A really great way to get our message out is by getting opinion columns, sometimes known as "op-eds," printed in the local paper. Most op-eds in local newspapers these days are syndicated columns by national columnists like Thomas Freidman or George Will, but newspapers can and do run opinion columns submitted by members of the community. A typical op-ed is 600-700 words in length, though your local paper may have specific length requirements.
Sometimes papers like to run opinions that are counter to the unsigned editorials written by the paper, but that's not usually a requirement. The important thing is that just because a paper leans conservative (or liberal) doesn't necessarily affect whether they print your op-ed.
1. Decide what papers you will submit your op-ed to
Generally the bigger the newspaper the better, so start by looking for the largest circulation papers in your area. You can get a sense of the largest papers in each state as well as their contact info here: http://www.newslink.org/topstate.html. Also, you should avoid submitting the same op-ed to competing papers in the same media market, although if one paper declines your op-ed, you can then shop it to another.
2. Recruit a good coalition partner to co-sign the op-ed (optional)
You might stand a better chance of getting your op-ed printed if you have another local organization or business signed onto it. For example, if your petition is about clean energy, you might want to recruit a clean energy business. Many potential partners, especially businesses, won't have any experience with op-eds personally, so you'll have to walk them through it. It's best to call them on the phone or meet with them in person. Explain the political value of the op-eds (as summarized above, plus any particular detail you may have on your petition target) and how easy it is (it IS easy—more on that below).
3. Write the op-ed
Probably the best place to start is the text and background of your petition. If it's not already included, you'll want to add in some information about why the petition is important to the area covered by the paper, why now, and, ideally, some information on your target. Also, if you have a coalition partner, you can discuss how s/he can localize the story. A more concrete, local story is always more compelling.
4. Find out who is in charge of op-eds at your local paper
Every newspaper has a staff of opinion page editors. Larger newspapers may have someone who deals exclusively with op-eds, while small papers might have one person who handles op-eds, letters to the editor, and also writes the paper's own editorials. The easiest what to find out who's in charge of op-eds is to simply call the general number at the paper and ask. It's not a secret. You're going to want to get an email address for op-ed submissions as well.
5. Submit the op-ed
Send in your op-ed, using the information you learned in step 4. Make sure to include your phone number and local address as well.
6. Call to follow up
This is the most important part. You can write the most brilliant op-ed ever, and it's very unlikely to be printed unless you call and make a compelling pitch to get it printed!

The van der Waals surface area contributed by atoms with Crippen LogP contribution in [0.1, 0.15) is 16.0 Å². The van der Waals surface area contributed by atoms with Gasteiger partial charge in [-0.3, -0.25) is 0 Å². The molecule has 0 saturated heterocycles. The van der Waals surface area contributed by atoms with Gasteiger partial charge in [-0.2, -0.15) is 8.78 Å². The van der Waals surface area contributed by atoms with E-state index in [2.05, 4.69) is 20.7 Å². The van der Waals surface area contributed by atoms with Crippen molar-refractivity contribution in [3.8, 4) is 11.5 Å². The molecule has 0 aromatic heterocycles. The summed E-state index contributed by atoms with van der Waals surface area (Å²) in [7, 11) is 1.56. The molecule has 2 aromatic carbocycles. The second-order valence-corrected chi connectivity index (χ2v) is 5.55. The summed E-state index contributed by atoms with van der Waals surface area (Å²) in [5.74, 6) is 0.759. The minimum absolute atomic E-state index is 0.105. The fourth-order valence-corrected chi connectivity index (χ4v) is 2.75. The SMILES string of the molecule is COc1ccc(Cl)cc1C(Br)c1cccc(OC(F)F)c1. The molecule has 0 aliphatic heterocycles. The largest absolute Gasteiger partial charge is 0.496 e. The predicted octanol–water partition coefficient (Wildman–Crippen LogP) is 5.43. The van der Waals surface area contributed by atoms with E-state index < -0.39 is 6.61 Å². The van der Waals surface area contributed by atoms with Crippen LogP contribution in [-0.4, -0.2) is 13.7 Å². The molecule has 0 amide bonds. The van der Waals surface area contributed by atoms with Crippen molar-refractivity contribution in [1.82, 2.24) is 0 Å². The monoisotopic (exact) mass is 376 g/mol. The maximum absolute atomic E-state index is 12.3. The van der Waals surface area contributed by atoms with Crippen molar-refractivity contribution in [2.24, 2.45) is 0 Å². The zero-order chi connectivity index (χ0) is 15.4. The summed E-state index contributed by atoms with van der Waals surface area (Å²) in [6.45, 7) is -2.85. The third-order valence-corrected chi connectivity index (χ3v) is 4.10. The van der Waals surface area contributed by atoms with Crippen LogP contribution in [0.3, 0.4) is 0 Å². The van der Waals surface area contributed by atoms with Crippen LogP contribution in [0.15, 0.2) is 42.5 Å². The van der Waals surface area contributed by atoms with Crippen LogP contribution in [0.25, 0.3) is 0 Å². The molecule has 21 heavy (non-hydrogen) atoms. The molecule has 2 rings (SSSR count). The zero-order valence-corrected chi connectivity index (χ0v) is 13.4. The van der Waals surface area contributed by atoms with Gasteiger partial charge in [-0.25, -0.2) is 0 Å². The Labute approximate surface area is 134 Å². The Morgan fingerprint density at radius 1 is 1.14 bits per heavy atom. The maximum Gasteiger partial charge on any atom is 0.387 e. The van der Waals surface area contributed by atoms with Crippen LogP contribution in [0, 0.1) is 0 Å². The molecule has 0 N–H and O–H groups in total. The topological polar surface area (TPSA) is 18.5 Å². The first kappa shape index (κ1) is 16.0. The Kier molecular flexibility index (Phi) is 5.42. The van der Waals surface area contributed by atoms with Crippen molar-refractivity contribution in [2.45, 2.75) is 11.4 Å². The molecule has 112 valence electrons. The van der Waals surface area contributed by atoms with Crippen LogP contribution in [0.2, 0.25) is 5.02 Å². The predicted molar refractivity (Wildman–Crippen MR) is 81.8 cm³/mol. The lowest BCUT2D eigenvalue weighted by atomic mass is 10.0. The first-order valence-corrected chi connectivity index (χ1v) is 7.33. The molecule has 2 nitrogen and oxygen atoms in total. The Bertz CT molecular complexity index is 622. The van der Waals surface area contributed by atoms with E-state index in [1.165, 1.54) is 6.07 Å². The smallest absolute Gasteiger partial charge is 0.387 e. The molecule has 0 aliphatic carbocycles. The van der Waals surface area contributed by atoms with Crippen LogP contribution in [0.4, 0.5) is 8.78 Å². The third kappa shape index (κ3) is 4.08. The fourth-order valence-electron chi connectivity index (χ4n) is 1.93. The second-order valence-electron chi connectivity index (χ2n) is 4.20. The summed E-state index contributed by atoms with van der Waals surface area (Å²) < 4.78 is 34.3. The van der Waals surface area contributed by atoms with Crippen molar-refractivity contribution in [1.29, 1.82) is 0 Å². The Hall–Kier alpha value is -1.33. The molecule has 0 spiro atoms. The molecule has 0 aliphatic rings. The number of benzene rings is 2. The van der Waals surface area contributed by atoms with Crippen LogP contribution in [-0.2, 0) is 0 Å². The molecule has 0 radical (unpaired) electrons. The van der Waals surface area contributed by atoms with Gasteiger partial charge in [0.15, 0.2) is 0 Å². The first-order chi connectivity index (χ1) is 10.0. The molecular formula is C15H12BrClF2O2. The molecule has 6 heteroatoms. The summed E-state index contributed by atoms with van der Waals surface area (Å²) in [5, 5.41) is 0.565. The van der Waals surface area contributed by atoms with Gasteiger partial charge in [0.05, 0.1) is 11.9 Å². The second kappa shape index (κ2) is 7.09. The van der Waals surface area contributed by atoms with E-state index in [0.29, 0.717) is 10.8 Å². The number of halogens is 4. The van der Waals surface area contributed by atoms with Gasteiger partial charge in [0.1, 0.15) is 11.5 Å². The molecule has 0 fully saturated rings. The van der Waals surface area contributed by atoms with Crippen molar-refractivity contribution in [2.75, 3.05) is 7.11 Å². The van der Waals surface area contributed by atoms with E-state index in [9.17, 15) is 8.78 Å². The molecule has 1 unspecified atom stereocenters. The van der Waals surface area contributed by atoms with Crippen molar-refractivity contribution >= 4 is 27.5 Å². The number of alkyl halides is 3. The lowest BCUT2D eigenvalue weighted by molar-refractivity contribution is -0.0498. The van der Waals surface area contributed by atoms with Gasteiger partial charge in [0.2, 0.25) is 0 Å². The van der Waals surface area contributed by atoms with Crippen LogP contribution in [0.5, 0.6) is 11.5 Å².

A good follow up call will stress that the op-ed is timely, local, and interesting to local readers. Be sure to ask very directly whether they plan to print it or not, because if the answer is no you'll want to be able to pitch it to another paper in the district.
Attached is a sample script that your clean energy business might use in following up on the op-ed.
7. Once it's printed, get a copy of the clipping
If and when the op-ed is printed, be sure to get copy of the clipping and share it with us! You should also be sure to share it with your coalition, and even your target.
Op-Ed writer: Hello, is this _______.
Newspaper person: Yes.
Op-Ed writer: Hi. My name is _________, and I'm the creator of [petition]. I'm calling to follow up on an opinion column that I submitted. Do you have a moment to speak now?
Newspaper person: Sure.
Op-Ed writer: Great. The column is about why I support [what your petition is about], which is [why it's important now]. It would make a real difference in our area because ______. Also, [why your target needs to act on this], so it's even more locally relevant and timely.
Newspaper person: Ok, sounds good.
Op-Ed writer: Great. Do you think you'll have space to print it this week? It's very timely and of great importance for our local economy.
Newspaper person: Well space is always very tight, but it sounds very interesting. I will have a look at it, and if we can use it, we'll call you.
Op-Ed writer: Great. I really appreciate that. Is it ok if I call you later this week if I don't hear from you? I'd love if the paper would run it, but if you aren't able to use it, I may want to offer it to another paper.
Newspaper person: Sure no problem.
Op-Ed writer: Great. Thanks for considering it.
Newspaper person: You're welcome.
Op-Ed writer: Good bye.
Stress the local relevance and timeliness of your op-ed.
Be persistent but friendly.
Be sure to ask if they're busy, and if they say yes, respect their time and call back when they say they're available to talk.
Ask very directly if they plan to print it, and if they say no, let them know that you plan to offer it to another paper so that they're aware.